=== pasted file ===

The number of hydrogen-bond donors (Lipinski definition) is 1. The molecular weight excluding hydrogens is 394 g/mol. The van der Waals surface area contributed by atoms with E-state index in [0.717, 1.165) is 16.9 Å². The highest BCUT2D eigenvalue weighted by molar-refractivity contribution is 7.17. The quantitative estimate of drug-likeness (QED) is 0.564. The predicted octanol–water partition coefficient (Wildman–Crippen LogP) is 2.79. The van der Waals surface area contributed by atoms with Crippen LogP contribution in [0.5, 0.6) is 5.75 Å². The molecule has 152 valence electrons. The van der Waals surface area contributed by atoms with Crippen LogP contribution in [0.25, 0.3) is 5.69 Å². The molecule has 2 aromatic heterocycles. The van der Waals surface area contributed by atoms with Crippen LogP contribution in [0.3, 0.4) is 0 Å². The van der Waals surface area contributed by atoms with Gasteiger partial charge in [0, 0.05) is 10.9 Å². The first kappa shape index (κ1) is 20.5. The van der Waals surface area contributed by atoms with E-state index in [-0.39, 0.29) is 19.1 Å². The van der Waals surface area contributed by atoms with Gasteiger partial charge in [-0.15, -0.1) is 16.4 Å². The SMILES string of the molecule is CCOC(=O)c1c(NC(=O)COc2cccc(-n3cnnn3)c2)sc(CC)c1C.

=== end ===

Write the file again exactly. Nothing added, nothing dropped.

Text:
The number of hydrogen-bond donors (Lipinski definition) is 1. The molecular weight excluding hydrogens is 394 g/mol. The van der Waals surface area contributed by atoms with E-state index in [0.717, 1.165) is 16.9 Å². The highest BCUT2D eigenvalue weighted by molar-refractivity contribution is 7.17. The quantitative estimate of drug-likeness (QED) is 0.564. The predicted octanol–water partition coefficient (Wildman–Crippen LogP) is 2.79. The van der Waals surface area contributed by atoms with Crippen LogP contribution in [0.5, 0.6) is 5.75 Å². The molecule has 152 valence electrons. The van der Waals surface area contributed by atoms with Crippen LogP contribution in [0.25, 0.3) is 5.69 Å². The molecule has 2 aromatic heterocycles. The van der Waals surface area contributed by atoms with Crippen LogP contribution in [0.3, 0.4) is 0 Å². The van der Waals surface area contributed by atoms with Gasteiger partial charge in [0, 0.05) is 10.9 Å². The first kappa shape index (κ1) is 20.5. The van der Waals surface area contributed by atoms with E-state index in [-0.39, 0.29) is 19.1 Å². The van der Waals surface area contributed by atoms with Gasteiger partial charge in [-0.15, -0.1) is 16.4 Å². The SMILES string of the molecule is CCOC(=O)c1c(NC(=O)COc2cccc(-n3cnnn3)c2)sc(CC)c1C.